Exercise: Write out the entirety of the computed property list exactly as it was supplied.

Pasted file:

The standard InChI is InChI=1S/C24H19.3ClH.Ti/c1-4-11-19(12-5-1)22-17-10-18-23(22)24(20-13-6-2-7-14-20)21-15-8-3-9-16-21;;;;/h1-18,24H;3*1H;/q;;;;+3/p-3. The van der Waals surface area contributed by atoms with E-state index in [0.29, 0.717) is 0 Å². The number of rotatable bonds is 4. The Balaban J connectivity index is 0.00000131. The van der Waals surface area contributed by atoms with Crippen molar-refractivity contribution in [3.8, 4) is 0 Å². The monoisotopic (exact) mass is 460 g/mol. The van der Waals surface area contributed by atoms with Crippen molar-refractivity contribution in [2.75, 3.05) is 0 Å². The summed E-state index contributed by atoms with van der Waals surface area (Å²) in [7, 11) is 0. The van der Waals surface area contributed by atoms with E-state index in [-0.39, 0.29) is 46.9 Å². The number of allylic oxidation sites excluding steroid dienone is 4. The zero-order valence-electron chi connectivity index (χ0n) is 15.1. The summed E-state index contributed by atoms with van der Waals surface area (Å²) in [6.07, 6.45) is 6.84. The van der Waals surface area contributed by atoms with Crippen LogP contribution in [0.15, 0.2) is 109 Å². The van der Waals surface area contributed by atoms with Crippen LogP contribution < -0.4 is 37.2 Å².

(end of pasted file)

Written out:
The standard InChI is InChI=1S/C24H19.3ClH.Ti/c1-4-11-19(12-5-1)22-17-10-18-23(22)24(20-13-6-2-7-14-20)21-15-8-3-9-16-21;;;;/h1-18,24H;3*1H;/q;;;;+3/p-3. The van der Waals surface area contributed by atoms with E-state index in [0.29, 0.717) is 0 Å². The number of rotatable bonds is 4. The Balaban J connectivity index is 0.00000131. The van der Waals surface area contributed by atoms with Crippen molar-refractivity contribution in [3.8, 4) is 0 Å². The monoisotopic (exact) mass is 460 g/mol. The van der Waals surface area contributed by atoms with Crippen molar-refractivity contribution in [2.75, 3.05) is 0 Å². The summed E-state index contributed by atoms with van der Waals surface area (Å²) in [7, 11) is 0. The van der Waals surface area contributed by atoms with E-state index in [-0.39, 0.29) is 46.9 Å². The number of allylic oxidation sites excluding steroid dienone is 4. The zero-order valence-electron chi connectivity index (χ0n) is 15.1. The summed E-state index contributed by atoms with van der Waals surface area (Å²) in [6.07, 6.45) is 6.84. The van der Waals surface area contributed by atoms with Crippen LogP contribution in [0.15, 0.2) is 109 Å². The van der Waals surface area contributed by atoms with Crippen LogP contribution < -0.4 is 37.2 Å².